How to Stop Yourself Becoming Another Stress Statistic

Last week I started a series of posts on stress, and below I have included an article that gives a very good overview of the impact of stress on our modern world. It also includes a few “calming techniques”, but I will return to this in the future.stress epidemic

The article author, Jennifer Summers, is also the writer of “The Ultimate Guide to Health & Happiness“, one of the few books that I have reviewed and recommended.

The Stress Epidemic

The statistics are truly shocking…

  • Over 19 million Americans are currently suffering from stress and anxiety related disorders.
  • Up to 75% of people in employment are dissatisfied or unhappy with their jobs.
  • Stress related accidents are increasing year on year.
  • Stress levels have increased substantially in children, teenagers and the elderly.
  • The majority of people that are suffering from such stress disorders refuse to seek medical help.
  • Stress is now considered to be a key factor in health complaints such as stomach disorders, certain cancers and heart condition.

Stress is not simply a problem, or even an epidemic; sadly it has now actually become a way of life for the majority of people!


As the statistics above demonstrate, the biggest group affected by ‘stress’ appears to be those in employment. This doesn’t suggest we would be better off not working, merely that working conditions are felt to have become more demanding in recent years.

In addition to those in the workplace, children and teenagers are also becoming more prone to anxiety, perhaps due to ‘peer pressure’.

The aged too are increasingly becoming concerned, they are living longer, may have financial worries and many fear for their safety.

Modern life has become very demanding. Mobile phones mean that we are almost always contactable; leisure time has become reduced for many, replaced by longer working hours and health risks have increased with a rise in cancers and ‘new conditions’ constantly being discovered.


All of us will experience situations that may cause us to become ‘stressed’ or feel ‘anxious’.

Reasons are too many to note but can include, buying a property, having guests stay over (in-laws!), being bullied, exams, looking after children, managing finances, relationship issues, travelling etc.

Stress is a ‘normal’ function of everyday life. Only when it appears to take over our lives does it then become a problem.


Everyone will have different reasons why a situation causes them pressure. As a rule it’s usually when we don’t feel in control of a situation, then we feel it’s grip tightening around us causing us to feel worried or ‘stressed’.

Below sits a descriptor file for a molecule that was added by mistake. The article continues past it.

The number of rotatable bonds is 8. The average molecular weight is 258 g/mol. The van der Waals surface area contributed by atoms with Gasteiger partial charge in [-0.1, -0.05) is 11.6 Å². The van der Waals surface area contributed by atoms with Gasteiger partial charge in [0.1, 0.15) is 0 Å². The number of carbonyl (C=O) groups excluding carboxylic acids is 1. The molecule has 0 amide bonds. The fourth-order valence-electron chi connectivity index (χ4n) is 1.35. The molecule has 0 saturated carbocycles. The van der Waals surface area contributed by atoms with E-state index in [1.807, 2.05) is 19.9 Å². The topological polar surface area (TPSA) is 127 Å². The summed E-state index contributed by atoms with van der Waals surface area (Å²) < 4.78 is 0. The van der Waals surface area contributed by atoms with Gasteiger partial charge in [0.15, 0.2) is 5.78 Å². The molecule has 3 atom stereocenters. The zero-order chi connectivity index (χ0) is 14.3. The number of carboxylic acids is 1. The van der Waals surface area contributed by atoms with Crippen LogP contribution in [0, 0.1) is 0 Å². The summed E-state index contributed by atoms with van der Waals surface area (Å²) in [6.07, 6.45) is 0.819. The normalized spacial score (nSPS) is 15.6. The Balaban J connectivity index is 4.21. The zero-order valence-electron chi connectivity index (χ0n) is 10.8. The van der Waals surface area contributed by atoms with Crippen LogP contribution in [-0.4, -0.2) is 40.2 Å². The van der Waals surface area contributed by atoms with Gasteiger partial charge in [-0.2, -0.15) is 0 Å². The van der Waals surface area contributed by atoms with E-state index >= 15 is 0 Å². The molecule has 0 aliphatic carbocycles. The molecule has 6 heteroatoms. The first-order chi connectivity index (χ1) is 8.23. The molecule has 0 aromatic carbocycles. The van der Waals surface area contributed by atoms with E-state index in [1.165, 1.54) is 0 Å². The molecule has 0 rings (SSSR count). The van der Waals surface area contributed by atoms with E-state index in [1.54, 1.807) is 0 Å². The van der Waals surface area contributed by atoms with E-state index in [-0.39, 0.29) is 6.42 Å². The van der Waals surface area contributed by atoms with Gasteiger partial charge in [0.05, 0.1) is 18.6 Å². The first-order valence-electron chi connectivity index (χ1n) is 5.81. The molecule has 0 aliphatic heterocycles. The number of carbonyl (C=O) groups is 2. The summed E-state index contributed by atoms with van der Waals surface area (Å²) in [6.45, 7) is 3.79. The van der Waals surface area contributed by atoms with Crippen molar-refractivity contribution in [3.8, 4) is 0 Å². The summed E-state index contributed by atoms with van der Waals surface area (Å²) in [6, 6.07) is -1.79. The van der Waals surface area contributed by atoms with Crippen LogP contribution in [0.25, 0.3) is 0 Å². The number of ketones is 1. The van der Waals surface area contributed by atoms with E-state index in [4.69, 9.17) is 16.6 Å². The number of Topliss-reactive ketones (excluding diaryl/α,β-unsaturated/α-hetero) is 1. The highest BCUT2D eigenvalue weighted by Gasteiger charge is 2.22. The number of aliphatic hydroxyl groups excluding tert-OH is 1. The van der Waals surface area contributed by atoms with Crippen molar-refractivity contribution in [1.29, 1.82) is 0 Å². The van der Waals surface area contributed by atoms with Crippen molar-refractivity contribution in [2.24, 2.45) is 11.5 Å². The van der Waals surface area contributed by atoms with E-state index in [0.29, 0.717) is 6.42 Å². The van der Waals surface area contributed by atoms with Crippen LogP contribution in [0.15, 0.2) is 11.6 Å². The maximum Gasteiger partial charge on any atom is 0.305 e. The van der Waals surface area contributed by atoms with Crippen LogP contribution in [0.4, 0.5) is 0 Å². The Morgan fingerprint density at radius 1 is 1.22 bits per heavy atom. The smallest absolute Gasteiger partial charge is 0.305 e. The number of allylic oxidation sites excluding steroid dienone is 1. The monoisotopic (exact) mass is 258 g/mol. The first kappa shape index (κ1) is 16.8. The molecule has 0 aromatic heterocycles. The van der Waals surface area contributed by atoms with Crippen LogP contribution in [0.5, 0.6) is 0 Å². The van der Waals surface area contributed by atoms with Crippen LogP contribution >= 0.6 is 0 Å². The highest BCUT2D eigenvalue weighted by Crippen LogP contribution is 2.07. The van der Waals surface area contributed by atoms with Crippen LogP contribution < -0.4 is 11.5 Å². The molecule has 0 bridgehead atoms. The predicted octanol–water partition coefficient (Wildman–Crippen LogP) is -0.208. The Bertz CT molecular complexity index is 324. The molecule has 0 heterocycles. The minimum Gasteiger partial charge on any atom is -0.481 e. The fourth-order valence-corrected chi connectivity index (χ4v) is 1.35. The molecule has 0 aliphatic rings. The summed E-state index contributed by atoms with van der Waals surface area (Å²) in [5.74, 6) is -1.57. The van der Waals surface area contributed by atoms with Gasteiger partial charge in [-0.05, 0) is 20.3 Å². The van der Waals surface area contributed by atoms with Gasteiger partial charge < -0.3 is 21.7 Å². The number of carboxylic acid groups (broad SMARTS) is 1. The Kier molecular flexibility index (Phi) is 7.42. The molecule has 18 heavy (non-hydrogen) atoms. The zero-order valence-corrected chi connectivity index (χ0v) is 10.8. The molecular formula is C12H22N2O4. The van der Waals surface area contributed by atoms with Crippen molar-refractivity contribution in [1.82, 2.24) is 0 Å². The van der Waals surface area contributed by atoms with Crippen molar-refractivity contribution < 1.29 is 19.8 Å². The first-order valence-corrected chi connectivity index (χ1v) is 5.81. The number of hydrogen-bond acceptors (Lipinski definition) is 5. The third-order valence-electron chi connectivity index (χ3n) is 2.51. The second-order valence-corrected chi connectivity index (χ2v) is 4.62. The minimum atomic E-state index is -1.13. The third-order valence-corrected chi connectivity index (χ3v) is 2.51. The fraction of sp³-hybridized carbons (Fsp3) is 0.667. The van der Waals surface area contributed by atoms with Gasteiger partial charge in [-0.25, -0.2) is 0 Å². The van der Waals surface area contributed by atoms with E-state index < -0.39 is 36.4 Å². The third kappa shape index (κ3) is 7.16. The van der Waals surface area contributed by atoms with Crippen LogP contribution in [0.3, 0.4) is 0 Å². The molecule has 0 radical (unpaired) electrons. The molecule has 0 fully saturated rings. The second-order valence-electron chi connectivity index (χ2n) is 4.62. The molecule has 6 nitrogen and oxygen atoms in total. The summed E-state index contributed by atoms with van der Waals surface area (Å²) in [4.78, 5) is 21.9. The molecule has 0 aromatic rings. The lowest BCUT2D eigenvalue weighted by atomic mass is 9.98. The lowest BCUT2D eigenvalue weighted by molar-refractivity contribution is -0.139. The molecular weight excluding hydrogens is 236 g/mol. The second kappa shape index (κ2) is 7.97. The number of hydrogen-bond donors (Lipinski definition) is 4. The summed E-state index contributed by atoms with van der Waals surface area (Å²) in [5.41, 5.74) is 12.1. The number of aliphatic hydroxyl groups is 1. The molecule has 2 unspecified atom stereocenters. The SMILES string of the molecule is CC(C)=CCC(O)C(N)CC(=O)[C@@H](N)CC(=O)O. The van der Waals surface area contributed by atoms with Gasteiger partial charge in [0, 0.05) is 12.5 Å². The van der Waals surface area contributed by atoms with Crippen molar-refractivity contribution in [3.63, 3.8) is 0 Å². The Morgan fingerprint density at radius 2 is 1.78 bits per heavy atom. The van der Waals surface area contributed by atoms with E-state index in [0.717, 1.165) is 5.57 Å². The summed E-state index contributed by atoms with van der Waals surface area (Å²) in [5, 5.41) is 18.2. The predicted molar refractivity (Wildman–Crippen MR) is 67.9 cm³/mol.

If stress is caused by us not ‘feeling in control’ of a situation, the answer is to try and reverse this, and ‘retain control’.


If you’re not happy at work, for whatever reasons, speak with your boss and try to work out a solution that would make you feel more comfortable.

If you don’t get on particularly well with someone you know (partner, family, friends), rather than bottling it all up inside – talk to them about it. You’ll either strengthen your relationship or not but either way the problem will be out of your system.

If you know you have an exam or deadline looming, don’t wait until the night before to try and get everything done as this just puts undue pressure on yourself.

Examples of stressful situations are endless and I’m sure we can all think of many that affect us personally. Often we spend too much time looking for answers instead of simply analysing the cause.


Write down all the areas in your life that currently cause you to feel stressed.

  • How much is your attitude responsible rather than external factors?
  • What could you do differently to change this?
  • How would you like these situations to be?
  • How do you feel this can be achieved?

Try and keep your answers realistic and recognise that every problem has a solution.


  1. Experiencing a stressful situation is not uncommon.
  2. Stress is a warning and should be taken seriously.
  3. Look at what may be causing you to feel this way (Is it you or the situation, perhaps both)
  4. Communicate – talking or writing about your issues may help ‘get things off your chest’
  5. Finding the solution to our stress can often seem easier ‘said than done’ but there is a solution out there, don’t be afraid to look for it.

Don’t become another ‘stress statistic’, retain control over your life and enjoy it.

Good luck,

Jennifer Summers

P.S. I’ve developed a TOOLKIT called “How To Find Happiness”. It comes complete with many ‘Stress Busting’ exercises & techniques, guides to Time and Anger Management plus lots more. A must for anyone interested in managing their stress & gaining a new perspective on life!
Check out ===>

photo by nate steiner on flickr

SenseiMattKlein September 18, 2010 at 2:39 pm

Great thought-provoking post. I always ask myself “Will this issue really matter in a month’s time?” If the answer is no, I don’t stress about it.

David September 18, 2010 at 4:28 pm

Good advice. Trouble is folk confuse thoughts with facts and don’t often reflect in this way. Thanks for your comment

Denver@eNatural Cures October 7, 2010 at 8:22 am

Its so true. I work from home and I often find it so difficult to switch off when I know I still have a lot to do. As a matter of fact, I will probably never finish my work. I guess what is important is to learn how to set mini goals by the day so that I can just shut down after that rather than working till I drop.
It goes the same for holidays too!

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